My First Social Network Was The Best

My first online experiences were on bulletin board systems (BBSes), specifically the South Florida BBS Dragon World.  While I’ve been online since I was 15 (1995), and on the web since I was 16 or 17, I still think that my experiences on Dragon World rank among my best and most formative in the online sphere for one simple reason: the people.

DW was perhaps the greatest socializing element I could have hoped for as an only child with a spotty record in the realm of friendship. It provided immersion in a deep social pool with a diversity of ages, backgrounds and, of course, neuroses. Through our online and offline interactions, we formed crushes, friendships, hatreds, the whole gamut. Many of those people I am still in touch with; it was through one of my DW friends that I met my husband.

While DW was a full-service BBS offering gaming, forums and private messaging, it revolved around the teleconference, or tavern. Some of my favorite memories of DW are from logging on late on a Friday or Saturday night — or attempting to log on, since it was just a 24-line BBS — to a completely full teleconference. (Check out this blast from the past.) The list of users and where on the BBS they were located was one of the first things you saw upon logging in, and seeing a whole long column that read “Teleconference” always made my day. I knew immediately that I was in for a good time. I mean, imagine walking into a room full of 24 people that ranged from close friends to good acquaintances and having infinite conversational possibilities at your fingertips. Wouldn’t you feel pretty damned good?

Over the years, as I became a more avid user of the web, those types of moments would rank among my favorites. Some of my best memories from senior year in college are sitting in AIM Buddy Chat with my friends from the R.E.M. Usenet group, just chattering on and on about music and life. 

The More Things Change…

As a web professional, it amazes me how in many online trends nowadays, I see echoes of the features I took for granted on DW and other “old” online mediums. Live chat? From a UNIX shell, all I needed was the “talk” command to have real-time chat with anyone else online at the time. SuperPoke? Old hat. Heck, I was Actions-Op on DW before the inventors of SuperPoke probably even had an e-mail address. I could “hug nit” to give Nitrogenous Base, the handle my husband used on DW for a short time, a hug. (In IRC chatrooms, you craft actions on the fly by prefacing a sentence with “/me.”) A friend of mine recently observed that AIM away messages are the grandfather of the modern-day Facebook or Twitter update. Perhaps the same is true of the entrance and exit messages we used to have in DW’s tavern. Also, how many people realize that the hashtag (#) you use on Twitter to thread topics and create a backchannel was inspired by IRC? We’re doing the same things we’ve always done, but with slicker GUIs.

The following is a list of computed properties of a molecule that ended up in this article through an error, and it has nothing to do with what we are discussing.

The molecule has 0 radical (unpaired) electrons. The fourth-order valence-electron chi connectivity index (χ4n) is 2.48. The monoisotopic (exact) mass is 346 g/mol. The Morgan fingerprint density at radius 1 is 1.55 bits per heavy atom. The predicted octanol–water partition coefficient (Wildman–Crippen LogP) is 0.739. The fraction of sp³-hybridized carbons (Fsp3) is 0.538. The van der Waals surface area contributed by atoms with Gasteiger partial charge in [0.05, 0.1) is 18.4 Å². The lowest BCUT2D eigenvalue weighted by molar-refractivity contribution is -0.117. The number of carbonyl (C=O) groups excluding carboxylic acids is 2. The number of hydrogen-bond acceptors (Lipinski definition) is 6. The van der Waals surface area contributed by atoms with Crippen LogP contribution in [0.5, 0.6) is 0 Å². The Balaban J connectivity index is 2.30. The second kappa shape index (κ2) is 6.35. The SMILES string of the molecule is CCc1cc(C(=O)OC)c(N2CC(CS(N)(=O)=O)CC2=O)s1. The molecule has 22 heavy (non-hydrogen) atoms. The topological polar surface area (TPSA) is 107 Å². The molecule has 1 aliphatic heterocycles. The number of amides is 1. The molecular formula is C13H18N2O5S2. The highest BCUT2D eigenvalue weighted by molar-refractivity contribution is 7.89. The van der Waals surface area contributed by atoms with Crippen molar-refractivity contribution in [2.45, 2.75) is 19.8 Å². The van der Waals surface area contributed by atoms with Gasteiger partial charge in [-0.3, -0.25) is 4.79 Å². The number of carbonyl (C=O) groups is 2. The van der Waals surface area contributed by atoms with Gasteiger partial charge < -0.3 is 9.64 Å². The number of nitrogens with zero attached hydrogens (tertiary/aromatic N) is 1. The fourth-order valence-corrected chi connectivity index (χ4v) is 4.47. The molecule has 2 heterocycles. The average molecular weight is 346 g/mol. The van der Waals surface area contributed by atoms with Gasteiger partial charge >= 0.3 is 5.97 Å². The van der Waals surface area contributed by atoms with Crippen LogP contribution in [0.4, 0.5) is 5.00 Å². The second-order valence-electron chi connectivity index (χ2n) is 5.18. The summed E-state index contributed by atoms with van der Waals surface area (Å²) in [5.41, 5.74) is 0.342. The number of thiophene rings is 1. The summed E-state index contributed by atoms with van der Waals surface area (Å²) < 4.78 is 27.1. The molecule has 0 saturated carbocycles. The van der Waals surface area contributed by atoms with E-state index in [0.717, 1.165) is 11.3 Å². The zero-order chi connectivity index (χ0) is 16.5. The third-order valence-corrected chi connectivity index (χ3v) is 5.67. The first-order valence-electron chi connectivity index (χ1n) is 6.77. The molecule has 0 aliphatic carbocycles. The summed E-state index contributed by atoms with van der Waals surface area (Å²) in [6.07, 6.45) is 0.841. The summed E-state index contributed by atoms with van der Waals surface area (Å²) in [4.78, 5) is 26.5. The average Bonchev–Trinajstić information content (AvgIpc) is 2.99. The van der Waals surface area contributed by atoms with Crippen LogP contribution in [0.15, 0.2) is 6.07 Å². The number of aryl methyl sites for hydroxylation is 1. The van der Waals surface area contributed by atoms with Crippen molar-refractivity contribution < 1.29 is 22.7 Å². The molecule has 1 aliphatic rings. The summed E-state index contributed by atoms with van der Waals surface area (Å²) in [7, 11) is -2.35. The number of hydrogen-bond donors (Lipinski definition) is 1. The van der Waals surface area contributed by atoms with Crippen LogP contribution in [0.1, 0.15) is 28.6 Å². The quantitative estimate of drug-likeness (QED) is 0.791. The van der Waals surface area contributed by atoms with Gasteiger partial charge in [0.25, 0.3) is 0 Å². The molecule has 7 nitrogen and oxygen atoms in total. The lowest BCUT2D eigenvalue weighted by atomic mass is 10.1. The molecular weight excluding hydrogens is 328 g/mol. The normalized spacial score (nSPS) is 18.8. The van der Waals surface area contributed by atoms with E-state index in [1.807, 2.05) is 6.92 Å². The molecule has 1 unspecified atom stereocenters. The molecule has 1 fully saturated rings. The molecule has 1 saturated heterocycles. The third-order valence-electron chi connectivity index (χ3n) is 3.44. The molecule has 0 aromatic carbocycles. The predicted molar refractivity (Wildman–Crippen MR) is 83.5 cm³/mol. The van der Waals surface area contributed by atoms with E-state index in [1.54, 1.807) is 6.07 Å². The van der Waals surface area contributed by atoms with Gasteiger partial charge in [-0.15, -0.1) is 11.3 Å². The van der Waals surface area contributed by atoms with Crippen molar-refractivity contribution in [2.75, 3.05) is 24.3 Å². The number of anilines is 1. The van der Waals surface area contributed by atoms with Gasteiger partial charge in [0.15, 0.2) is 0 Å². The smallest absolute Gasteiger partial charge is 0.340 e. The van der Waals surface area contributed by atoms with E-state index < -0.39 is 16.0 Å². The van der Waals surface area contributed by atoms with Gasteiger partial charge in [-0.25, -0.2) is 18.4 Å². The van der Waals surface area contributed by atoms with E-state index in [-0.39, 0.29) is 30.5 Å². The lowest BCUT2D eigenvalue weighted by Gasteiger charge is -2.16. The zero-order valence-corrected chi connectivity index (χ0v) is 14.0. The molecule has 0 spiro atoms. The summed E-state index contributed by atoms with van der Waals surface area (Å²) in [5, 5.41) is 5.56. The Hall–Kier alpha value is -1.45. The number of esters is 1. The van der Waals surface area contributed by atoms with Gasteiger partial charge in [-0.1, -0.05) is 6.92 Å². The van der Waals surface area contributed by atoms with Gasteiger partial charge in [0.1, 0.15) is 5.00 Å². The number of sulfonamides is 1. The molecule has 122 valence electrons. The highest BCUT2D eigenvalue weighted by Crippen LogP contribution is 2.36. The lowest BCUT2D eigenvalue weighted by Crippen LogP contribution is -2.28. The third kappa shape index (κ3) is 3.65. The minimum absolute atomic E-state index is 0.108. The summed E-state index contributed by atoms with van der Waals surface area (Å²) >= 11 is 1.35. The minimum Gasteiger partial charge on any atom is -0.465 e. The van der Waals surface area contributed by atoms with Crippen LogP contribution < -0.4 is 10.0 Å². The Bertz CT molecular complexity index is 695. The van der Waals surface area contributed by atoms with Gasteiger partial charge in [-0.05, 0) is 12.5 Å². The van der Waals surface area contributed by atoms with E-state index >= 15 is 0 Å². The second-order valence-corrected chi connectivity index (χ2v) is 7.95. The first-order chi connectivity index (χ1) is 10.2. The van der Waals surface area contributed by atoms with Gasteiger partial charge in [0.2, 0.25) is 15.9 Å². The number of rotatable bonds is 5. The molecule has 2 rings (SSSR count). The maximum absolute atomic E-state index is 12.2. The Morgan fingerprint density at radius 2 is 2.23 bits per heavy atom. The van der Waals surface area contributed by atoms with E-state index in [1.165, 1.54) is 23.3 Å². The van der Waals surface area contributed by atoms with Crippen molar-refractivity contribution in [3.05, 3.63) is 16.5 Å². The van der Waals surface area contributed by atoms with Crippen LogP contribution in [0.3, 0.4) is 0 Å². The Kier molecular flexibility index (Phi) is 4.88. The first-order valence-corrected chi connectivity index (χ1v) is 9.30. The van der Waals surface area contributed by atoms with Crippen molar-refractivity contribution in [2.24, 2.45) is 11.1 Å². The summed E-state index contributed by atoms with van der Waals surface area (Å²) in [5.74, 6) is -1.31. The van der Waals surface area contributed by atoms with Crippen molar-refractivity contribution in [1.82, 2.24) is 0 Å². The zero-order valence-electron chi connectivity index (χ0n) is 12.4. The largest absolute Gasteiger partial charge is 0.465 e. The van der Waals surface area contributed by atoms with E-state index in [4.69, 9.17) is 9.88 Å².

But as for that giddy thrill I used to experience upon logging in to a packed tavern on DW, I’ve had glimmers of it pop up every now and again on Twitter and Facebook with particularly active chains of @ replies and comment threads off of status updates. But never to the same degree. As for Buddy Chat, I can’t remember the last time I had one.

Part of what made DW special, I think, is that it was a collective experience, but also a collective journey. We all had to dial-in, jockey for a line and navigate our way to the teleconference. Also, we had a lot of overlap between our online and offline lives; DW was a regional BBS, so we all lived within an hour’s drive of each other. There was not a whole lot of multitasking back then, either; people were focused, engaged and committed to the experience at hand. With Facebook and Twitter, maybe people are multitasking, or maybe they’re on the go and posting from their phone.  It’s harder to get a sense of people being in a room with you, bathed in the glow from the screen, sharing in the moment. I feel like the closest we get to that nowadays are the trending topics on Twitter, which engage people around a common topic and encourage interaction. But that, in my mind, is a poor substitute.

So why is that feeling of community in the moment so hard to recapture? Isn’t the social web supposed to be all about conversation? Am I just too old or too distracted now to feel the same way I did back then? Am I inured to it all?